Experts are concerned about a South African variant of Covid present in the UK - what you need to know

A new strain of coronavirus identified in South Africa and present in the UK has sent shockwaves through the country.

At a time when the Covid vaccines are being rolled out, following the approval of the Oxford and Pfizer jabs, concern has grown over the virus mutating.

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A new strain of the virus found in the UK prior to Christmas could be up to 70 percent more transmissible than regular Covid, and led to tougher measures introduced in London and parts of south east England.

The South African strain of the virus is thought to be 60 percent more transmissible than regular Covid while studies continue to find out how potent the mutation is and how effective the vaccines are.

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However, UK health secretary Matt Hancock has now said he is "incredibly worried" about the South African variant.

So what do we know about this strain of the virus?

Why does the new variant spread faster?

The South African variant of the virus, known as 501.V2, carries a mutation called E484K, which is not present in the UK strain.

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Scientists have discovered the variant has a change to its spike protein - what the virus uses to gain entry to human cells - which has caused some alarm.

This is because it is also the bit of the virus that the vaccines are designed around to produce an antibody response which fights off any infection.

Professor Francois Balloux, from University College London, said: "The E484K mutation has been shown to reduce antibody recognition. As such, it helps the virus SARS-CoV-2 to bypass immune protection provided by prior infection or vaccination."

Is the new South African variant more deadly?

Even though both the South African and UK Covid variants appear to be more transmissible, there is no current evidence to suggest they cause more serious illness, say experts.

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“It is not anticipated that this mutation is sufficient for the ‘South African’ variant to bypass the protection provided by current vaccines," said professor Balloux.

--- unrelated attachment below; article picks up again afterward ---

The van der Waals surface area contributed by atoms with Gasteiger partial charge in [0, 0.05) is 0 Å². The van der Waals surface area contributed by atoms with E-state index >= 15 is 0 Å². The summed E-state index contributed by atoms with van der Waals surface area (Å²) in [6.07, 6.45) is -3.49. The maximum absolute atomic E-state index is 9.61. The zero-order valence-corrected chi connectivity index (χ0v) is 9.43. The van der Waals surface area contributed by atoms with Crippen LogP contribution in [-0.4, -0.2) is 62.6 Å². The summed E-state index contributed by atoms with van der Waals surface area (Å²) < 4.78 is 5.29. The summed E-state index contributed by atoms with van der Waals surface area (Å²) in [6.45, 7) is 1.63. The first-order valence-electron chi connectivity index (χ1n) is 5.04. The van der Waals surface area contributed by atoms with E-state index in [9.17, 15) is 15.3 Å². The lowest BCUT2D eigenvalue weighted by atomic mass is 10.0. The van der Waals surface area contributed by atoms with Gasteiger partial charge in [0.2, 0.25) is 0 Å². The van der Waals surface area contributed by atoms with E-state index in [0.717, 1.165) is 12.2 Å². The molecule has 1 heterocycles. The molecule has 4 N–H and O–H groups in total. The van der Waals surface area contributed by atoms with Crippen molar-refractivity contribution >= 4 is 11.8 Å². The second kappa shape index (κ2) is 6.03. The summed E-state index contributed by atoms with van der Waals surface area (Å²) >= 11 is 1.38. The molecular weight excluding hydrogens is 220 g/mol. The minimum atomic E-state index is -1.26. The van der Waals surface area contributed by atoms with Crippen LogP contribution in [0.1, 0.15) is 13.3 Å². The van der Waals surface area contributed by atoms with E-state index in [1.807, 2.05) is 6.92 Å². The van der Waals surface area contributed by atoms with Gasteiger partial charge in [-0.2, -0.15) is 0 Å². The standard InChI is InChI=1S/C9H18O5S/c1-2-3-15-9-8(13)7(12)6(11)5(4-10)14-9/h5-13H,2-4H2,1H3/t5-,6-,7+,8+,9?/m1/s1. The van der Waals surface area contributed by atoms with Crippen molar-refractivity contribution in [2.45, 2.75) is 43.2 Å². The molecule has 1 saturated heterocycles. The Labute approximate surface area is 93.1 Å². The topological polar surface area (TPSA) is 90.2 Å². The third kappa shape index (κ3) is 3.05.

"It’s possible that new variants will affect the efficacy of the Covid vaccines, but we shouldn’t make that assumption yet about the South African one."

Measures introduced such as staying at home, social distancing, face coverings and washing your hands will help limit the spread of Covid.

What are the symptoms of the new South African variant?

Like the original form of Covid, symptoms of Covid-19 include a high temperature, continuous cough and loss of taste or smell.

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Scientific experts are yet to discover whether the new strains of the virus cause different or worse symptoms than the first.

One of the scientists who identified the new variant in South Africa, professor Richard Lessells of the KwaZulu-Natal Research Innovation and Sequencing Platform in Durban, said it was highly unlikely patients will experience different symptoms.

“It’s highly unlikely that it would have any different clinical symptoms,” he said.

“There’s no reason to believe that and that wouldn’t fit with our understanding. But one of our concerns is could there be a difference in the progression of the disease and a more aggressive disease course.”

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Sir Patrick Vallance, the government’s chief scientific advisor, said the new UK variant was not causing those infected to get a more serious illnesses.

How effective are the vaccines?

Both strains of the virus share the N501Y mutation, which is thought to make the variants more infectious, and has caused international concern.

But research conducted at the University of Texas found the Pfizer vaccine stimulated a strong immune response against the N501Y mutation.

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Dr Phil Dormitzer, one of Pfizer's top viral vaccine scientists, said the study - yet to be peer reviewed - was encouraging.

“We've now tested 16 different mutations, and none of them have really had any significant impact. That's the good news,” he said. “That doesn't mean that the 17th won't.”

While scientists at the University of Oxford are looking at the impact its vaccine has on the new variants and hope to have more data within weeks.